Landing Internships and Your First Job: Attitude
By Jerome Wong
13 March 2019 ♦ 1 Minute Read ♦
Curiosity and an open mind led to groundbreaking but accidental inventions like penicillin, the microwave oven, and dynamite. These qualities are also among the most highly-valued personality traits in the working world. Many managers, including myself, list a positive and can-do attitude as one of the more desirable characteristics we look for in candidates. This encompasses an unquenchable desire to learn, intellectual curiosity, and a sense of urgency. In today’s world of constant change, employers are looking for people who can adapt and thrive in an unpredictable environment.
When interviewing, you can demonstrate your positive attitude as part of your brand when answering personality questions such as, “What are your key strengths?” or “What was the biggest obstacle or challenge you overcame?”
Our structuring group at a large bank spent a lot of time creating spreadsheets to model cash flows under many scenarios – which required a lot of computing time. A young analyst took it upon himself to code up the models in VisualBasic because he saw the spreadsheet models ran too slowly. He wasn’t asked to do this and he didn’t ask for permission; he just did it and we were all very pleasantly surprised with the outcome. He was smart and hardworking, but he was also taking initiative – a fact that was just as, if not, more important than his skills or knowledge. He subsequently became a managing director by the age of thirty.
Stereotypes about Millennials need to be addressed. One of the main concerns is a sense of entitlement.
An analyst confided in me that after working three months in our group, she wasn’t learning anything at all and was being treated like a secretary. She had graduated from a top school and felt she was being marginalized. The conversation went follows:
Me: What do they have you doing?
Her: All I am doing is putting together PowerPoint presentations. That’s it.
Me: You are in a marketing function. That’s what you should be doing.
Her: But I’m not learning anything.
Me: Show me the last presentation you put together.
(She retrieved the presentation, and I pointed to the transaction diagram.)
Me: Explain to me why the client would want to enter into this transaction.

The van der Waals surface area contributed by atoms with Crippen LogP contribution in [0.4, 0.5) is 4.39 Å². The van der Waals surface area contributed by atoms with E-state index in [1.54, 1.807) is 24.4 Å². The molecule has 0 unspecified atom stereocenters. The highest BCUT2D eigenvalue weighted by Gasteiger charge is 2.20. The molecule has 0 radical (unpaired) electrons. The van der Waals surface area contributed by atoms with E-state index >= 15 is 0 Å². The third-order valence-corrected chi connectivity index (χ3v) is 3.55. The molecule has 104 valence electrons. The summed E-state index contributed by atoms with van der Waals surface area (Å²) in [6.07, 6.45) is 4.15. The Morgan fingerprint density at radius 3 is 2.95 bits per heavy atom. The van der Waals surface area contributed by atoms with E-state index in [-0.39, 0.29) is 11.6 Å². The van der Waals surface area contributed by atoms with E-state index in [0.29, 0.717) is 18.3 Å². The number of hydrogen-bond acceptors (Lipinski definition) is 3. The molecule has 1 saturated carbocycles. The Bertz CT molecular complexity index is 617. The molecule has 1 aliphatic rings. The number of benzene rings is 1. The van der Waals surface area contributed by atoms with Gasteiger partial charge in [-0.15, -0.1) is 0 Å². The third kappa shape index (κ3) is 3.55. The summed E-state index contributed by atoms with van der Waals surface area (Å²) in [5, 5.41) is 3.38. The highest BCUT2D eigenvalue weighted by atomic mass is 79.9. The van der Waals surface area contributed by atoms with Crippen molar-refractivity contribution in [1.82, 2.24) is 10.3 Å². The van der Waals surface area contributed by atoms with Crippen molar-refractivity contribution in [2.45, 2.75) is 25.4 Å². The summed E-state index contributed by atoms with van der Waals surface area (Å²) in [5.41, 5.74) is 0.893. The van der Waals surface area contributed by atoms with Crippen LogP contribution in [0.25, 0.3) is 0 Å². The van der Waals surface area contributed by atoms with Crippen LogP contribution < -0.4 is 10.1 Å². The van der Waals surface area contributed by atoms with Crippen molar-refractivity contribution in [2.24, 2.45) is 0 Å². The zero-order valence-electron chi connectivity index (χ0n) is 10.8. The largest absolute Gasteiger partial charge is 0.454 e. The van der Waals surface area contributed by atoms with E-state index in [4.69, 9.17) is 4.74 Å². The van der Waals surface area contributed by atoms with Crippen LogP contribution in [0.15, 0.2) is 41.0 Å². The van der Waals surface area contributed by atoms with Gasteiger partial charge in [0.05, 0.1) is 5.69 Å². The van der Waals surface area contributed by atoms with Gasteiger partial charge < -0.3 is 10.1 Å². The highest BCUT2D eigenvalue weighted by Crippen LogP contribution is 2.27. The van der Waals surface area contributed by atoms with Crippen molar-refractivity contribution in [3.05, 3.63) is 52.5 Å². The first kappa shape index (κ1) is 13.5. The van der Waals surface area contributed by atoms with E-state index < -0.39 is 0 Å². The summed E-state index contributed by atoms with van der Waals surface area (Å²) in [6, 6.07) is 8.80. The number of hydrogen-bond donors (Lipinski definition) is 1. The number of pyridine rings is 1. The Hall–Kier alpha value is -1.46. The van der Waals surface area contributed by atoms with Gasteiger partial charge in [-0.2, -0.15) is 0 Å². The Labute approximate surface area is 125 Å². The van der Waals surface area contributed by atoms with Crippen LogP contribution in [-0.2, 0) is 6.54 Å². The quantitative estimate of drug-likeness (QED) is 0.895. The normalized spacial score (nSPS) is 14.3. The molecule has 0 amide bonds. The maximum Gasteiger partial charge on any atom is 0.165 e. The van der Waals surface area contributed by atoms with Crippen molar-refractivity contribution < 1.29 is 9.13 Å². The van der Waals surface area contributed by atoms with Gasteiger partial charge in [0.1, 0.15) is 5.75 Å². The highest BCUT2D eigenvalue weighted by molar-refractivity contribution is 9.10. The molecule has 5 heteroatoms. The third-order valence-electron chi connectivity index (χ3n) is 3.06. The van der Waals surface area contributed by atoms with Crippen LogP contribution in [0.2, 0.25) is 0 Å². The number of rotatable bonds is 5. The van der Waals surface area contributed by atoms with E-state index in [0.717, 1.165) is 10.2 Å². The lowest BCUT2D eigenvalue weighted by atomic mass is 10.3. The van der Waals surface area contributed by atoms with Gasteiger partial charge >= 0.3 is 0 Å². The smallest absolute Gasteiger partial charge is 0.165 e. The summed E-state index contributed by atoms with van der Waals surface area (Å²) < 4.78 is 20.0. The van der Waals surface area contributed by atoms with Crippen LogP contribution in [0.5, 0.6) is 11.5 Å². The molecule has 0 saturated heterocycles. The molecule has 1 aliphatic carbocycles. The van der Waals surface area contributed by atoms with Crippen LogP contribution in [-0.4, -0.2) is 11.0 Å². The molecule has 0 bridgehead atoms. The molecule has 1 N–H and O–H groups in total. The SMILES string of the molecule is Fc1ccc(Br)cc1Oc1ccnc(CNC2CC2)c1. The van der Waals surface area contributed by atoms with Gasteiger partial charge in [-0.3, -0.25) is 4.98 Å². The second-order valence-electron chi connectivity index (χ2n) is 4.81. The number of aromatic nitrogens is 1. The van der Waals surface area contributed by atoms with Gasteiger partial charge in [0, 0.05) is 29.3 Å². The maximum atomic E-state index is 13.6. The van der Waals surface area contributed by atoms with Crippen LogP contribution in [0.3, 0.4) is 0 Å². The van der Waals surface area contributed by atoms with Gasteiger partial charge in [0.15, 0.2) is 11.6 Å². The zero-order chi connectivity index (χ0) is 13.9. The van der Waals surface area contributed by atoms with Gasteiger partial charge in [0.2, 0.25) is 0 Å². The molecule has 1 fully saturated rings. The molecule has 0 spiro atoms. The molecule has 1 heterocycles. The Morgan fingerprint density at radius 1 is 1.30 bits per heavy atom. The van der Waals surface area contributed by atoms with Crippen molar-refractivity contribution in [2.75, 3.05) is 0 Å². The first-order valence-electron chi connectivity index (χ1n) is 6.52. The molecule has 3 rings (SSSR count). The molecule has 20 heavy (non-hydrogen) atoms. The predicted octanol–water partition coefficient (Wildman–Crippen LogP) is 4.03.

Her: Uh, I don’t really know.
Me: Explain to me how our bank makes money from this transaction.
Her: Uh, I don’t really know that either.
Me: So, the lessons were right in front of you, but because you treated it as a secretarial task, that what you got out of it.
In the above example, if the analyst had approached any of the more experienced team members, we would have been happy to explain the transaction to her. The moral of the story here is that you get out of the tasks what you put into them.
About the Author
Jeremy Wong has established successful careers in finance, and technology, working for companies from Silicon Valley to Wall Street. After graduating from Columbia Business School, Jerome began his career in finance in the nascent area of credit derivatives at Chemical Bank in 1996. He is currently an adjunct instructor at the Fordham University Gabelli School of Business and an instructor in NYIF’s Investment Banking Certification.
About The New York Institute of Finance
The New York Institute of Finance (NYIF) is a global leader in professional training for financial services and related industries. NYIF courses cover everything from investment banking, asset pricing, insurance and market structure to financial modeling, treasury operations, and accounting. The New York Institute of Finance has a faculty of industry leaders and offers a range of program delivery options, including self-study, online courses, and in-person classes. Founded by the New York Stock Exchange in 1922, NYIF has trained over 250,000 professionals online and in-class, in over 120 countries.
See all of NYIF’s training and qualifications here.